Fighters have, and will always be the engine of the UFC. But if there is one speed bump in the road, to UFC global domination, it may be the multi-billion dollar antitrust lawsuit, it's currently facing from former UFC fighters. We filed this case in December of 2014, on behalf of a group of mixed martial arts fighters, who fought for the UFC.
On our way over to the courthouse now. In broad terms, the case is an antitrust case where we're claiming that the UFC, is both a monopoly and monopsony, meaning it is a dominant seller, of mixed martial arts services, and a dominant buyer of mixed martial arts services. The lawsuit claims the UFC quote, "Engaged in an illegal scheme to eliminate competition", and that allows it to pay fighters", quote, "A fraction of what they would earn in competitive marketplace."
And then it has used those tactics to bad ends, including suppressing the compensation of the UFC fighters, and making it difficult for fighters to get free agency, and have mobility and control their own careers. Maybe unsurprisingly, Dana white doesn't see it like that. We bought the company in 2001.
We didn't start making money till like six or seven, right? Ever since the day we bought the company, fighter pay has gone like this, and it's gone up even more in the last five years. And it's going to go up even more in the next five years. William Isaacson, a lawyer for the UFC, said in a statement to Bloomberg that, "Average fighter compensation has risen by over 600% since 2005."
But according to the plaintiffs in the case, while UFC fighter pay has increased, the percentage of revenue fighters received, has remained fairly stable and around 20%. And what this analysis shows, is that if the UFC was competitive, and did not allegedly violate the antitrust laws, it would pay its fighters 50%, or more of the revenues it's generated. Just like baseball, just like hockey, just like basketball. And if that were to happen, if instead of paying 20% of the revenues generated, it paid 50% or more of the revenues generated, the fighters would have made $1.6 billion more, during the period, 2010 to 2017.
Usually when you're facing, this kind of legal battle you tend to stay quiet. But for Dana, he's not afraid of letting you know just how he feels. We built an industry from nothing, where if you followed the lines, of how many people have benefited, and made money from this company.
And we changed the pay structure, so that everybody makes money. Not just the top guys. In boxing, the top guys make millions, and everybody else starves. Everybody makes money here. Everybody makes a good living, and there's enough money to reinvest back into the sport. Grow the sport and grow the brand.
We're growing a real business. We're heading into this, this country where everybody gets a trophy, and everybody should get this. And everybody should get that. When I leave, when I leave, maybe it'll turn, this place will be left at the hyenas, and then come in and rip this thing apart. But as long as I'm here, it ain't gonna happen. I have a lawyer who does a lot- The lawsuit is likely to take years, to resolve.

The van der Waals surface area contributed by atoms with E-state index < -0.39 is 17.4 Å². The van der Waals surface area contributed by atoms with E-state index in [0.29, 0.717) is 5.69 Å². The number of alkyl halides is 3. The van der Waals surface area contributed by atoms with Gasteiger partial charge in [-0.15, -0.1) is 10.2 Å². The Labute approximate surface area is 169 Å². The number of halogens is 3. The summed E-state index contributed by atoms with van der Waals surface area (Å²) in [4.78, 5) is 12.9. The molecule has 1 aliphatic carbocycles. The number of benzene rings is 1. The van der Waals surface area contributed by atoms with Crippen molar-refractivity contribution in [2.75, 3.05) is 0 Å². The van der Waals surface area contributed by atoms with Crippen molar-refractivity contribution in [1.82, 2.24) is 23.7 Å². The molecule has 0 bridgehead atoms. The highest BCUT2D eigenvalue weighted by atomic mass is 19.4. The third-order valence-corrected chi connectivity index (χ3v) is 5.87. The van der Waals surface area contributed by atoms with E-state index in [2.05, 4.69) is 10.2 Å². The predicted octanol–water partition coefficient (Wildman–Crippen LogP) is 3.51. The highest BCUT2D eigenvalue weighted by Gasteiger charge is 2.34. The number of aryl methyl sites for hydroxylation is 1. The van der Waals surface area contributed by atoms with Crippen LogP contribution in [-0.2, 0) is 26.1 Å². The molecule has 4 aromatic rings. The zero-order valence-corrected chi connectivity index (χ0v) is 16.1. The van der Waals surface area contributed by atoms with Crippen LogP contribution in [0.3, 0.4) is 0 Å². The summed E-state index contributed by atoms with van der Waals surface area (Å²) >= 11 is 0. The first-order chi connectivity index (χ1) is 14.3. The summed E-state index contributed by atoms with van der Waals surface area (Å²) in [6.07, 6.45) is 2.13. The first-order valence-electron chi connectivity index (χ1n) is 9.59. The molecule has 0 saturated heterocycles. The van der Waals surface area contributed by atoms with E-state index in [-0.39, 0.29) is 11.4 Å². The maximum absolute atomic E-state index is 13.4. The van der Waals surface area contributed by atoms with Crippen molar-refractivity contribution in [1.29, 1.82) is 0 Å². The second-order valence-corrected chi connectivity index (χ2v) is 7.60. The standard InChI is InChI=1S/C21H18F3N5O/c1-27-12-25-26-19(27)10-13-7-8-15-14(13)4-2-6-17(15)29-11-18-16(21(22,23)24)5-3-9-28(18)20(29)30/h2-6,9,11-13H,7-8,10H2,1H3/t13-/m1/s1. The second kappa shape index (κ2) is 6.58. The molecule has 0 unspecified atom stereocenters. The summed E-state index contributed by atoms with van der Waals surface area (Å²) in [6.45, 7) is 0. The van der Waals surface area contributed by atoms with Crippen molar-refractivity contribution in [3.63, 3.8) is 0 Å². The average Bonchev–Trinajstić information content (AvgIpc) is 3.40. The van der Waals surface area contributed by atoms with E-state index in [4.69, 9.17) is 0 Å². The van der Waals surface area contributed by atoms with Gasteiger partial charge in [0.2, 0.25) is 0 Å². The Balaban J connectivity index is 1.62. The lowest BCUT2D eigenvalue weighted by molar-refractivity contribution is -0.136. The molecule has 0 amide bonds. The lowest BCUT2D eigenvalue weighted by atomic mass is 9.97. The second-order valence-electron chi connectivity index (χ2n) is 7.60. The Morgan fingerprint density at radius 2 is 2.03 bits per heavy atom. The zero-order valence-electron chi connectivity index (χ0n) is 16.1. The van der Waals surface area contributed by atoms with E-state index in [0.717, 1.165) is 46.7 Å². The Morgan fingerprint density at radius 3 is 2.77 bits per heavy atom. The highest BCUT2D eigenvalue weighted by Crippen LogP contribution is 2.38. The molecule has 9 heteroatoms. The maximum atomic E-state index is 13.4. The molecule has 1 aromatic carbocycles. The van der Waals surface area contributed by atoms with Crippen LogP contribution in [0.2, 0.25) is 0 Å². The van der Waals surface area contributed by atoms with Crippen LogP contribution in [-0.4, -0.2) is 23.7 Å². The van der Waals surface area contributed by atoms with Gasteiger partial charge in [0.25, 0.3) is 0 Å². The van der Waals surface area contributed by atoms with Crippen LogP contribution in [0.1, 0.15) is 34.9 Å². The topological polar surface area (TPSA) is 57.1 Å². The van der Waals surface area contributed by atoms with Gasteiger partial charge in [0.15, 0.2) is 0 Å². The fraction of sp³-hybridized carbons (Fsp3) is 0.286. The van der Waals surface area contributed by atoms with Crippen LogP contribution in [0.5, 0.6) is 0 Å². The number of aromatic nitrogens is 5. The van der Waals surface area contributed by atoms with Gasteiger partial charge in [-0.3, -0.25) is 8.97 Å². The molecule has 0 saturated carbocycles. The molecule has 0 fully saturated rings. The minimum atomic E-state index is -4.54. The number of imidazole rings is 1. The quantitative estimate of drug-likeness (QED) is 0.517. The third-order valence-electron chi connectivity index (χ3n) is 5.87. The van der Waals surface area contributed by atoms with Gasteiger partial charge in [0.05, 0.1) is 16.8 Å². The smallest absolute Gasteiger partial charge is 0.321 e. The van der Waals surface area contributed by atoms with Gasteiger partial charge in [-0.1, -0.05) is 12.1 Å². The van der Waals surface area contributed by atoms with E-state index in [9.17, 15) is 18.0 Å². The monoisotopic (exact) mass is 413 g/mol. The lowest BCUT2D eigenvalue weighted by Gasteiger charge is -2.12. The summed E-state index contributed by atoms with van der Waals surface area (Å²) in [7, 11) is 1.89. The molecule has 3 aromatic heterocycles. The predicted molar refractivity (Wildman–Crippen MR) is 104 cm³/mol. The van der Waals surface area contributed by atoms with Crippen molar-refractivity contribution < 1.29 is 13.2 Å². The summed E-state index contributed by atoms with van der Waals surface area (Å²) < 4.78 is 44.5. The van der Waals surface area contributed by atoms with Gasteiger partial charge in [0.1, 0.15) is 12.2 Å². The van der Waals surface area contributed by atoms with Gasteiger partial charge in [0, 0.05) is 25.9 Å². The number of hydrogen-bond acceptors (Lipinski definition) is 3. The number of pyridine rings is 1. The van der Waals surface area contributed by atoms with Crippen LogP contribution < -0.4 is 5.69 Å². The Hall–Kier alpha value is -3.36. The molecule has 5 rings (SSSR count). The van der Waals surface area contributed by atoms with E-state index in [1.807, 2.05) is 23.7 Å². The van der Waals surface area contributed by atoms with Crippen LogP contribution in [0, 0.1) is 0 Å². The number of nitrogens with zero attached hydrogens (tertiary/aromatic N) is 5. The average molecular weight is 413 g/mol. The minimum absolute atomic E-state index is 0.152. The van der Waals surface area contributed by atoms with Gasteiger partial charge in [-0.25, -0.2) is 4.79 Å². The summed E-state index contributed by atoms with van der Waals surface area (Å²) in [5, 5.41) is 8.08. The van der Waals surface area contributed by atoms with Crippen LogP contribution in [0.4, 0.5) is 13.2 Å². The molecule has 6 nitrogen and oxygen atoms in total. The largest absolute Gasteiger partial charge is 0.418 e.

And for Dana, the best way to grow fighter pay, is to continue the mission of growing the business. And making more money for everyone. It's a huge weekend for entertainment, in Las Vegas. A highly anticipated UFC fight, filling in the T-Mobile arena tonight. It's fight night in Vegas, and as fans and celebrities stream in to see the fight, Dana is behind the scenes, making sure everything around the entire production, is happening up to his standards.
You are there like literally, like right there against the octagon. 100%. There's a telephone there that's connected to the truck. So things that I don't like that are going on, I pick up the phone and I call the truck, whether it's an in-house production issue, or a non TV production issue. You're producing the show in real time. Yeah.
My guys are so good that this thing is dialed in. And I know exactly what I want. We're one of the few major sports organizations, that produce all of our own content. So everything that you see, whether it's on ESPN, whether it's on global in Brazil, whether it's on BT in the UK and list goes on, that stuff is all produced by us. And it's produced in a way that has a global mindset.
So when you're in China and you're watching UFC, that market is specific to the way the content is created. When people ask me about the upside for this thing, I'm always like well, how many people are there on earth, 7 billion? So my long-term goal was to put on fights that are doing 5 million, 10 million, 15 million pay-per-view buys. And this thing is truly the first real big global sport.
And we have no seasons. We go 365, 52 weeks a year where we're going. We got through this COVID thing, this company from all of my employees, my executive team, and to the core unit over at Endeavor, we're like this right now.
We're as tight as tight can be. We're all on the same mission. We're all on the same page.
And we're very scary group of people right now. We're gonna, we're gonna crush this thing. Shy of a meteor hitting the earth, I think we can get through anything.